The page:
Why Martin Shkreli is guilty when investors didn’t lose

Martin Shkreli became notorious for raising the price of a potentially life-saving HIV drug by 5,000 per cent overnight. However, his criminal fraud trial in Brooklyn, New York had nothing to do with that. His trial was about whether he lied to investors, to which he was convicted of securities fraud and conspiracy on August 4.

Shkreli was accused of lying to investors about two, now-defunct, hedge funds that he managed, MSMB Capital and MSMB Healthcare. Prosecutors said he ran a Ponzi-like scheme, using investors’ money to start a drug company, Retrophin Inc., and later paying them off with $11 million USD of Retrophin assets.

The jury found the 34-year-old guilty of two counts of securities fraud and one count of conspiracy to commit securities fraud. He was acquitted of fraud charges related to Retrophin.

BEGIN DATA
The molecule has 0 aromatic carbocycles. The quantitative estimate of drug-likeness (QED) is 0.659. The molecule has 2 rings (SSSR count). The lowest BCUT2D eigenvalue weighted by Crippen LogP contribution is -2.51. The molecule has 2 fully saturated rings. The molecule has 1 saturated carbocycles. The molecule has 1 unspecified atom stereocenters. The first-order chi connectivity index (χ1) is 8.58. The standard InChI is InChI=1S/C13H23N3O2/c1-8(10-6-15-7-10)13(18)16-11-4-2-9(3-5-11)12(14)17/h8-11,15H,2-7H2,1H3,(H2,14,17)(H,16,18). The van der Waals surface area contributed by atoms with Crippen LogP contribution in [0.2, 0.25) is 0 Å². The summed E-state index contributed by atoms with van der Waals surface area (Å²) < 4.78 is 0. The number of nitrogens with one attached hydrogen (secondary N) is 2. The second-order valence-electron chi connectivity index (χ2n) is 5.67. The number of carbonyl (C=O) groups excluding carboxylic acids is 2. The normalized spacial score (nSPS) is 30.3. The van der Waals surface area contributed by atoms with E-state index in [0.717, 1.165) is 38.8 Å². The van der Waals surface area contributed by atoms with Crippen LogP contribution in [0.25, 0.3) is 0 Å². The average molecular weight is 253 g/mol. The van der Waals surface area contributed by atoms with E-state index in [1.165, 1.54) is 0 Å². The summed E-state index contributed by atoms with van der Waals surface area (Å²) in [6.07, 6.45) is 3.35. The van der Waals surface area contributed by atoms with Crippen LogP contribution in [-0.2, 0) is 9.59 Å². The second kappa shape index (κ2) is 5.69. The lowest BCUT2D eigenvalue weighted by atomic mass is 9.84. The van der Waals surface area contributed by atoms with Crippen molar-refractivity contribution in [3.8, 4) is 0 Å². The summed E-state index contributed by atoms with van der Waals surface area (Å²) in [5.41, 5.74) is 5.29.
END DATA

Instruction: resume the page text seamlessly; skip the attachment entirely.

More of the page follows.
Court documents showed Shkreli lied about everything from the value of the funds he managed to the performance of the funds.

Although investors never ended up losing any money, prosecutors were able to convince the jury that he lied to investors. It’s illegal to make material misstatements of fact to investors.

Shkreli faces up to 2o years behind bars.

Read more at Fortune

This article is summarized by Canadian Fraud News Inc.

Kayla Kuefler is the head writer and social media producer at Canadian Fraud News. Kayla was born-and-raised in Edmonton, Alberta and moved to Toronto in 2013 to pursue her Bachelor of Journalism at Ryerson University. Kayla has previously interned at Global News Edmonton, Global News Toronto and CBC News in London, England.

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